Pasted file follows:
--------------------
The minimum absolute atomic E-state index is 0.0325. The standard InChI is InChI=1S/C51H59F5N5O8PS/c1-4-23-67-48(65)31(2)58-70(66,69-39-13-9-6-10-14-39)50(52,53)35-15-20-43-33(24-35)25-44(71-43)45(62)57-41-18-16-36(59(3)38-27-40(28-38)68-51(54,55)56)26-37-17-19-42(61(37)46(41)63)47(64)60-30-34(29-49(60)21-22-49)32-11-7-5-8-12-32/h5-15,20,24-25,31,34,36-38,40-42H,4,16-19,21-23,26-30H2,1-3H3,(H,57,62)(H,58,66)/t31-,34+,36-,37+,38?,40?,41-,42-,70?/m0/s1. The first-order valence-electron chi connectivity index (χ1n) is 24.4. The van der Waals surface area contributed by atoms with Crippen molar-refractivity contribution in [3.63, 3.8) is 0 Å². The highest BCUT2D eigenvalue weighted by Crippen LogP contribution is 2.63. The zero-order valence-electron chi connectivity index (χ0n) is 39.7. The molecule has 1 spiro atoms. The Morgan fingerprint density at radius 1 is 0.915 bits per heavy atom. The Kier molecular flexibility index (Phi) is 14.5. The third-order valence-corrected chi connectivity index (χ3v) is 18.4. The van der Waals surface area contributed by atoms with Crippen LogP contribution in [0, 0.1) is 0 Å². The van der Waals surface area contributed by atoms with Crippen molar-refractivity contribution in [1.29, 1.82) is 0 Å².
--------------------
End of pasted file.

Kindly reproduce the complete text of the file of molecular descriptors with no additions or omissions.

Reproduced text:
The minimum absolute atomic E-state index is 0.0325. The standard InChI is InChI=1S/C51H59F5N5O8PS/c1-4-23-67-48(65)31(2)58-70(66,69-39-13-9-6-10-14-39)50(52,53)35-15-20-43-33(24-35)25-44(71-43)45(62)57-41-18-16-36(59(3)38-27-40(28-38)68-51(54,55)56)26-37-17-19-42(61(37)46(41)63)47(64)60-30-34(29-49(60)21-22-49)32-11-7-5-8-12-32/h5-15,20,24-25,31,34,36-38,40-42H,4,16-19,21-23,26-30H2,1-3H3,(H,57,62)(H,58,66)/t31-,34+,36-,37+,38?,40?,41-,42-,70?/m0/s1. The first-order valence-electron chi connectivity index (χ1n) is 24.4. The van der Waals surface area contributed by atoms with Crippen molar-refractivity contribution in [3.63, 3.8) is 0 Å². The highest BCUT2D eigenvalue weighted by Crippen LogP contribution is 2.63. The zero-order valence-electron chi connectivity index (χ0n) is 39.7. The molecule has 1 spiro atoms. The Morgan fingerprint density at radius 1 is 0.915 bits per heavy atom. The Kier molecular flexibility index (Phi) is 14.5. The third-order valence-corrected chi connectivity index (χ3v) is 18.4. The van der Waals surface area contributed by atoms with Crippen LogP contribution in [0, 0.1) is 0 Å². The van der Waals surface area contributed by atoms with Crippen molar-refractivity contribution in [1.29, 1.82) is 0 Å².